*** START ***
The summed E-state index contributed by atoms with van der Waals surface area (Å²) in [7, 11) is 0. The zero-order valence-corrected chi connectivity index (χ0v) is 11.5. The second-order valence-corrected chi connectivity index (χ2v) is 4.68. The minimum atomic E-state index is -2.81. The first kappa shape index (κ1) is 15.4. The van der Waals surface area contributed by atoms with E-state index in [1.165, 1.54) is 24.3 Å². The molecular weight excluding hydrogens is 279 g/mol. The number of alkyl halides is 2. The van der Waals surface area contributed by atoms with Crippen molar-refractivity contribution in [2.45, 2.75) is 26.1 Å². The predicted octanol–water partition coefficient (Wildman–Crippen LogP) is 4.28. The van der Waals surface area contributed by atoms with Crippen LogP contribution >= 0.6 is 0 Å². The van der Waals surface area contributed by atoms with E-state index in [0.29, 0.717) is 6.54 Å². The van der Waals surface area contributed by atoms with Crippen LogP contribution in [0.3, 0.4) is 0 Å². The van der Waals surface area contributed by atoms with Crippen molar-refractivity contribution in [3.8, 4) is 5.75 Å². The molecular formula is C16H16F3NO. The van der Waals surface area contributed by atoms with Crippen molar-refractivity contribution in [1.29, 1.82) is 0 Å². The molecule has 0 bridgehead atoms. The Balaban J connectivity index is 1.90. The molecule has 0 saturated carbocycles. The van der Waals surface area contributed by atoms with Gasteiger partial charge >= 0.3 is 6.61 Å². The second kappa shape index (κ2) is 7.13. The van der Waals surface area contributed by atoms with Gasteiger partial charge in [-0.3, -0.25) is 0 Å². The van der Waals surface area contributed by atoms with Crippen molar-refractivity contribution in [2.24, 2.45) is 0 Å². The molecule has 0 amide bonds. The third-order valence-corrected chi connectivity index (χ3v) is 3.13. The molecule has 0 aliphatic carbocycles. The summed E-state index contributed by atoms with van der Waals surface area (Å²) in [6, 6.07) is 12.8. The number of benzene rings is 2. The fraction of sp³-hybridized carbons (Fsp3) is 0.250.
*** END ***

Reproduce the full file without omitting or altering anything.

The summed E-state index contributed by atoms with van der Waals surface area (Å²) in [7, 11) is 0. The zero-order valence-corrected chi connectivity index (χ0v) is 11.5. The second-order valence-corrected chi connectivity index (χ2v) is 4.68. The minimum atomic E-state index is -2.81. The first kappa shape index (κ1) is 15.4. The van der Waals surface area contributed by atoms with E-state index in [1.165, 1.54) is 24.3 Å². The molecular weight excluding hydrogens is 279 g/mol. The number of alkyl halides is 2. The van der Waals surface area contributed by atoms with Crippen molar-refractivity contribution in [2.45, 2.75) is 26.1 Å². The predicted octanol–water partition coefficient (Wildman–Crippen LogP) is 4.28. The van der Waals surface area contributed by atoms with Crippen LogP contribution >= 0.6 is 0 Å². The van der Waals surface area contributed by atoms with E-state index in [0.29, 0.717) is 6.54 Å². The van der Waals surface area contributed by atoms with Crippen LogP contribution in [0.3, 0.4) is 0 Å². The van der Waals surface area contributed by atoms with Crippen molar-refractivity contribution in [3.8, 4) is 5.75 Å². The molecular formula is C16H16F3NO. The van der Waals surface area contributed by atoms with Crippen molar-refractivity contribution in [1.29, 1.82) is 0 Å². The molecule has 0 bridgehead atoms. The Balaban J connectivity index is 1.90. The molecule has 0 saturated carbocycles. The van der Waals surface area contributed by atoms with Gasteiger partial charge >= 0.3 is 6.61 Å². The second kappa shape index (κ2) is 7.13. The van der Waals surface area contributed by atoms with Gasteiger partial charge in [-0.3, -0.25) is 0 Å². The van der Waals surface area contributed by atoms with Crippen molar-refractivity contribution in [2.24, 2.45) is 0 Å². The molecule has 0 amide bonds. The third-order valence-corrected chi connectivity index (χ3v) is 3.13. The molecule has 0 aliphatic carbocycles. The summed E-state index contributed by atoms with van der Waals surface area (Å²) in [6, 6.07) is 12.8. The number of benzene rings is 2. The fraction of sp³-hybridized carbons (Fsp3) is 0.250.